Neuromotor Immaturity is defined by "the continued presence of a cluster of primitive reflexes (beyond 6-12 months old) and/or a cluster of underdeveloped postural reflexes (above 3 1/2 years old)". Institute for Neuro-Physiological Psychology (INPP, UK)
Neuromotor Immaturity means that there is immaturity in the brain and that a person's central nervous system is functioning below their biological age.
Our bodies must support us to function, learn and interact with our world. NMI means that a person's body is getting in the way of functioning and learning. It's hindering, not helping.
In utero, we develop reflexes that will help us interact with and survive our environment in the early months of life. These primitive reflexes originate in the brainstem, the first part of the brain to develop. In typical development, they inhibit (disappear) in the first year of life and are replaced by postural reflexes which are more mature patterns of response and are controlled by higher centres in the brain. They control balance, coordination and sensory motor development.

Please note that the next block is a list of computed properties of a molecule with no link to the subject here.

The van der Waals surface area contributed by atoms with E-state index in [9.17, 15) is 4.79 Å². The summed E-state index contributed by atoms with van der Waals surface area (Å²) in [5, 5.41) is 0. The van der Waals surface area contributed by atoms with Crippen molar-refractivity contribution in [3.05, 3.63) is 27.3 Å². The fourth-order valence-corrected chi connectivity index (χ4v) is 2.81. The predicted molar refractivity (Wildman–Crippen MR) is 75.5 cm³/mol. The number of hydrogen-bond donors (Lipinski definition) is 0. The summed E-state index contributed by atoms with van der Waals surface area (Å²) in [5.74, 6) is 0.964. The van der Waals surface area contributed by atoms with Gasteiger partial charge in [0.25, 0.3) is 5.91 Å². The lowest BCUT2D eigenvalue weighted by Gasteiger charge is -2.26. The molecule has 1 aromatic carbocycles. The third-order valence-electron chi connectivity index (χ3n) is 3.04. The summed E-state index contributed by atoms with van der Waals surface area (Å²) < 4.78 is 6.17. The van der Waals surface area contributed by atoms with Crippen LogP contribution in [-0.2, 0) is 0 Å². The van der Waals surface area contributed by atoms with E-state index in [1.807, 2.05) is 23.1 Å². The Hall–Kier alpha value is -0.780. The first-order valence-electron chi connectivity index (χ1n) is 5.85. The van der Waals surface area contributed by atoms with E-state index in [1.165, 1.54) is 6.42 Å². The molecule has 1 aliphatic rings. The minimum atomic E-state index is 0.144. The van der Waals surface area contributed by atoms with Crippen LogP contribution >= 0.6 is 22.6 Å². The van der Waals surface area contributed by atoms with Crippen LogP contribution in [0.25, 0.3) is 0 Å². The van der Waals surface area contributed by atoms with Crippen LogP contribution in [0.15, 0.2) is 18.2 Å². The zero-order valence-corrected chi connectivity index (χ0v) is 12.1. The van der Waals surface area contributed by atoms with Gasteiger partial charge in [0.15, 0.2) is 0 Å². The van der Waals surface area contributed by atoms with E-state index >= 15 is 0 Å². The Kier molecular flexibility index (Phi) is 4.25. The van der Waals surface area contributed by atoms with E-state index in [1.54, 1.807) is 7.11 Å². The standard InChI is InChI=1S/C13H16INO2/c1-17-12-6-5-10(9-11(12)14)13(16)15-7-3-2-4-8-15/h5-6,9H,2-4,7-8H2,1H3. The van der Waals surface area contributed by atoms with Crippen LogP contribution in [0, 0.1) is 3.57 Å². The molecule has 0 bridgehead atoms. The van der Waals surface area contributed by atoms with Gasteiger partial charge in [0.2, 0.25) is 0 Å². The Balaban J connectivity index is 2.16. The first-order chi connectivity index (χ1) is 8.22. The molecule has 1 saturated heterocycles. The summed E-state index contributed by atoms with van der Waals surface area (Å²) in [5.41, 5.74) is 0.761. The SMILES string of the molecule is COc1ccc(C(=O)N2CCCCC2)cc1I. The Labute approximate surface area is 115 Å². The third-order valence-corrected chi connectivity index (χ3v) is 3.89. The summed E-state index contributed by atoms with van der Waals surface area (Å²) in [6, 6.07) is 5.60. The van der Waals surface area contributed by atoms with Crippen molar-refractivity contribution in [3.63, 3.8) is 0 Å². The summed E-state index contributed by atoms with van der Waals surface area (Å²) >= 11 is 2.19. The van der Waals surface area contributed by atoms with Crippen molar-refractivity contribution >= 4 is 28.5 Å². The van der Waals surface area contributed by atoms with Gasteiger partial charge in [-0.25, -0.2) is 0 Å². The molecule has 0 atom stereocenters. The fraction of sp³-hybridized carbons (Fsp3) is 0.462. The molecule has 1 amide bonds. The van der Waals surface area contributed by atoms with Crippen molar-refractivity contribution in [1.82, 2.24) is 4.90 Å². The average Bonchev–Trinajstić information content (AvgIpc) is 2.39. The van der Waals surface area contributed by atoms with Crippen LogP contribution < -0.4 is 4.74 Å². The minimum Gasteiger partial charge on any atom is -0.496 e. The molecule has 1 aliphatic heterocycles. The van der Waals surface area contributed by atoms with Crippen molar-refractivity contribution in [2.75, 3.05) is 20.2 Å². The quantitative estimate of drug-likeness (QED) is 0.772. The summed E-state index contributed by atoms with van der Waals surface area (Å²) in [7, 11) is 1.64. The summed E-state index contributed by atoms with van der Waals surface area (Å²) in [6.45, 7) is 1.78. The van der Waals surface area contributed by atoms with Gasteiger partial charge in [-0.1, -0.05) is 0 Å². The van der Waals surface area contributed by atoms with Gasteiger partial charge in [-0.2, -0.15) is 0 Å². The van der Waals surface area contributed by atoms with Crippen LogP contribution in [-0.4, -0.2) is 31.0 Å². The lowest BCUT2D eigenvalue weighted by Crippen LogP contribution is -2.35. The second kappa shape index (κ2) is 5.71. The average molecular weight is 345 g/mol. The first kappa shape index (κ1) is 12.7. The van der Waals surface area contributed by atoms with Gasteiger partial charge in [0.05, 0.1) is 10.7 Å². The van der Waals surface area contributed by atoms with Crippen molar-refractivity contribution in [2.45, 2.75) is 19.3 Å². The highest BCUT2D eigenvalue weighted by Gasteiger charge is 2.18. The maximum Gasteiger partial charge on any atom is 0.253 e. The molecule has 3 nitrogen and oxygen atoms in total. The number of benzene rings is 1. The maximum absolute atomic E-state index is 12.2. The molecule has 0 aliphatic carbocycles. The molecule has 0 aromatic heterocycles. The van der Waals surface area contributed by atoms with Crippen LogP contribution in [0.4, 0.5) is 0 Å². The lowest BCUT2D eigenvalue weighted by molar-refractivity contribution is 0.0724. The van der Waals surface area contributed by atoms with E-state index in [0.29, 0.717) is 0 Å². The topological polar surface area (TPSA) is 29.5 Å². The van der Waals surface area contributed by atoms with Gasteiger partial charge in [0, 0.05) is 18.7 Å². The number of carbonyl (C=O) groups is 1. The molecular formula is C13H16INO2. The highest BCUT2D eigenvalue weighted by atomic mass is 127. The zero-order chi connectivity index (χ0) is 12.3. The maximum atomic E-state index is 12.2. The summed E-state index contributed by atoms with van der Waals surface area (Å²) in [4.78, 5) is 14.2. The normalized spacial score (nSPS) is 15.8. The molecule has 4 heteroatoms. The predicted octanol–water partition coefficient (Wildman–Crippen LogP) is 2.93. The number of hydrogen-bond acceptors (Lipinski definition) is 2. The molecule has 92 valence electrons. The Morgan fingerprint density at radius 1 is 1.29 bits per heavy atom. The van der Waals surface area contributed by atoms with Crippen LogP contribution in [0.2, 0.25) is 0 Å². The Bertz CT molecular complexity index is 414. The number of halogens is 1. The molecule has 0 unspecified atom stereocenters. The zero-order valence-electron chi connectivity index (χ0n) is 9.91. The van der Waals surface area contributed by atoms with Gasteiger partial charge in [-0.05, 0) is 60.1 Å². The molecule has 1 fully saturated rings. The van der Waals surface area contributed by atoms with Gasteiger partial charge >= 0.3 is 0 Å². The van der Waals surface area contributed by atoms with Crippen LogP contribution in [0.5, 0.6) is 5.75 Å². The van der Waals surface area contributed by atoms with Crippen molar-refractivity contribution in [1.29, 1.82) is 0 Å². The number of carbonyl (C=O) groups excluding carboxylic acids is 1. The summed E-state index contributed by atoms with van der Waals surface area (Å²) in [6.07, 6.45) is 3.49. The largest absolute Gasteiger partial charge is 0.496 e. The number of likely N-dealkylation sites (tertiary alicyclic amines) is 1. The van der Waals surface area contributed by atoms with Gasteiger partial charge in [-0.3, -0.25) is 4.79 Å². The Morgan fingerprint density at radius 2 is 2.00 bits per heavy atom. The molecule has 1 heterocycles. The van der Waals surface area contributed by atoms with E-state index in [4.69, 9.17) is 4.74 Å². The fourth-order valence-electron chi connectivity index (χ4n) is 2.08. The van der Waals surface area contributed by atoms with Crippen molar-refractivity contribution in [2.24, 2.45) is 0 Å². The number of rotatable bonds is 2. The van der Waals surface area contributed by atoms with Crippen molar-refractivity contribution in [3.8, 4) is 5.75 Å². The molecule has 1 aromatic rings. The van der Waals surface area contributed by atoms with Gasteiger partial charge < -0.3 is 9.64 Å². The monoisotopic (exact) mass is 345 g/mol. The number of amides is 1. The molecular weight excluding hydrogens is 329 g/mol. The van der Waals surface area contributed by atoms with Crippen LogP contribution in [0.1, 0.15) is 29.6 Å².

If primitive reflexes don't inhibit in the first year of life, they are called retained primitive reflexes. Retained reflexes affect development and can cause issues with balance, motor control, eye-functioning, hand-eye coordination, perceptual skills, fine motor skills and all levels of social, emotional and academic learning. They can affect behaviour and result in anxiety, frustration, hyperactivity and hypersensitivity.
At Unlock Learning and Health, primitive and postural reflexes can be assessed to see if they are the underlying cause of your/your child's difficulties. Help is offered through Neurodevelopmental therapy which inhibits any retained primitive reflexes, strengthens postural reflexes and develops sensory integration.